"History is past politics, and politics present history." John Robert Seeley

"The farther backward you can look, the farther forward you can see." Winston Churchill

"What we have to learn to do, we learn by doing." Aristotle


The Industrial Revolution

The Industrial Revolution (18th – 19th Century)

Circa. 1700 – 1850



The Industrial Revolution began around the beginning of the 18th Century (1700’s) in Britain and eventually spread throughout the world. The immediate catalyst for this wide-ranging change in social & economic characteristics was a Population Explosion. The Industrial Revolution can be described in three stages:


Stage 1:

Population Explosion >>  Surplus Population Moves to Urban Centres (Urbanisation) =

Demand for Increased Agricultural Production (Agricultural Innovation) (4-Field System, Selective Breeding & Farm Machinery)

Stage 2:

Surplus Cheap Labour Force in Urban Centres + Trade & Raw Materials from colonies & overseas >> Increased demand for Goods =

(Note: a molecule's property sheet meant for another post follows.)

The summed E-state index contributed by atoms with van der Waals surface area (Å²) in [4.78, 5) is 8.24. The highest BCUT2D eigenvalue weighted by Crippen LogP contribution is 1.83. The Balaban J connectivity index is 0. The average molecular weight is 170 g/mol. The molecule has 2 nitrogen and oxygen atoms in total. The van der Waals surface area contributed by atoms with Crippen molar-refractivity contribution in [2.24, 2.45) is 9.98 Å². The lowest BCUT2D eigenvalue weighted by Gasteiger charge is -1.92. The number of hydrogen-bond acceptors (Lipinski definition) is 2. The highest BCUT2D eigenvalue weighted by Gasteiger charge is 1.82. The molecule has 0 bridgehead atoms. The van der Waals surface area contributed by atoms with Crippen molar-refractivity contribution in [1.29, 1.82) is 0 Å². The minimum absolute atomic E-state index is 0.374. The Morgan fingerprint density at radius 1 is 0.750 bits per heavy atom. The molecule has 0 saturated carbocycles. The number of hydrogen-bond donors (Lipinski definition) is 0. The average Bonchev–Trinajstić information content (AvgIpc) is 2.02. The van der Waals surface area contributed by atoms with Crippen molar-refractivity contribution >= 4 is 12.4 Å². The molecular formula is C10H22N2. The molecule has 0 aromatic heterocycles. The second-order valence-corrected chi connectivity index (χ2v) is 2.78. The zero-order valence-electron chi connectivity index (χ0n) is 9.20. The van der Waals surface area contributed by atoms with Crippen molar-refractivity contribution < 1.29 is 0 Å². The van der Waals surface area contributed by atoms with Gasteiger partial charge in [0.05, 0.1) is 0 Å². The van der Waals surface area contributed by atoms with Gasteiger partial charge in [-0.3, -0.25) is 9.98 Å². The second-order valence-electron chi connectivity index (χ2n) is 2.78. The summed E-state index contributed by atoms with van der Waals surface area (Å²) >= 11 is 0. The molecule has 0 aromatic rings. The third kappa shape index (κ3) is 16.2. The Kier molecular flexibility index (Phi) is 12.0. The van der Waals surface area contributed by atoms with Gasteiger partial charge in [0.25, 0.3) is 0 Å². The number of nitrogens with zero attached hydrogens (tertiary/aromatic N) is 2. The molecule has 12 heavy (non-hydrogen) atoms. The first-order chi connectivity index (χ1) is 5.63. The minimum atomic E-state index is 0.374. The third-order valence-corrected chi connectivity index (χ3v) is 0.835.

Mass Production (Factory System)



Stage 3:

Mass Industrialisation & Urbanised Population >> Increase in Transportation Innovation (Better roads, canals & Railways)




Demographic & Socio-Economic Shifts:

Dwelling: Rural Population >> Urban Population

Production: Domestic System >> Factory System

Innovation: Medieval >> Modern

Agriculture: 3-Field System >> 4-Field System

Labour: Agricultural Serfdom >> Labourers & Working-Class

Transport: Manual Locomotion >> Mechanised Locomotion

Industrial Revolution Images of Change


PowerPoint Presentation: The Agricultural & Industrial Revolutions

Industrial Revolution




Agricultural Revolution



Industrial Revolution



Transport Revolution


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One Response to “The Industrial Revolution”

  1. […] Progressives also tried to change the way people thought and were treated. They were critical of both political and religious institutes because they were restrictive on individual liberties. They also believed that large cities had corrupted people and the wanted to believe in the goodness of humankind. (http://stpaulscollege.ie/history/the-industrial-revolution) […]